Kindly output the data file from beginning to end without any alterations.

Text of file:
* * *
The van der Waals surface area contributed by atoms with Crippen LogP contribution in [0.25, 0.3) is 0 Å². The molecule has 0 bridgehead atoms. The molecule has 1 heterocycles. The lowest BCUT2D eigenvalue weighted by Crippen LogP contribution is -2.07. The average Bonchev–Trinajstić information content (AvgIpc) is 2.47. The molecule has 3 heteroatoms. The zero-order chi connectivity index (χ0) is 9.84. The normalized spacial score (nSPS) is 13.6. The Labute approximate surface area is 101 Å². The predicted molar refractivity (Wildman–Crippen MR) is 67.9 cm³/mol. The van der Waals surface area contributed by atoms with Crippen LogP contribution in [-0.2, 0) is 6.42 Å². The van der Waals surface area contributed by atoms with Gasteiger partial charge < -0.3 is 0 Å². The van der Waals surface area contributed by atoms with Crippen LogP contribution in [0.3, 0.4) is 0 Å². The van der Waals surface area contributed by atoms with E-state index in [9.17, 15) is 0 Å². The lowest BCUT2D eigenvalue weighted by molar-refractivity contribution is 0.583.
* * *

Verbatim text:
The van der Waals surface area contributed by atoms with Crippen LogP contribution in [0.25, 0.3) is 0 Å². The molecule has 0 bridgehead atoms. The molecule has 1 heterocycles. The lowest BCUT2D eigenvalue weighted by Crippen LogP contribution is -2.07. The average Bonchev–Trinajstić information content (AvgIpc) is 2.47. The molecule has 3 heteroatoms. The zero-order chi connectivity index (χ0) is 9.84. The normalized spacial score (nSPS) is 13.6. The Labute approximate surface area is 101 Å². The predicted molar refractivity (Wildman–Crippen MR) is 67.9 cm³/mol. The van der Waals surface area contributed by atoms with Crippen LogP contribution in [-0.2, 0) is 6.42 Å². The van der Waals surface area contributed by atoms with Gasteiger partial charge < -0.3 is 0 Å². The van der Waals surface area contributed by atoms with Crippen LogP contribution in [0.3, 0.4) is 0 Å². The van der Waals surface area contributed by atoms with E-state index in [9.17, 15) is 0 Å². The lowest BCUT2D eigenvalue weighted by molar-refractivity contribution is 0.583.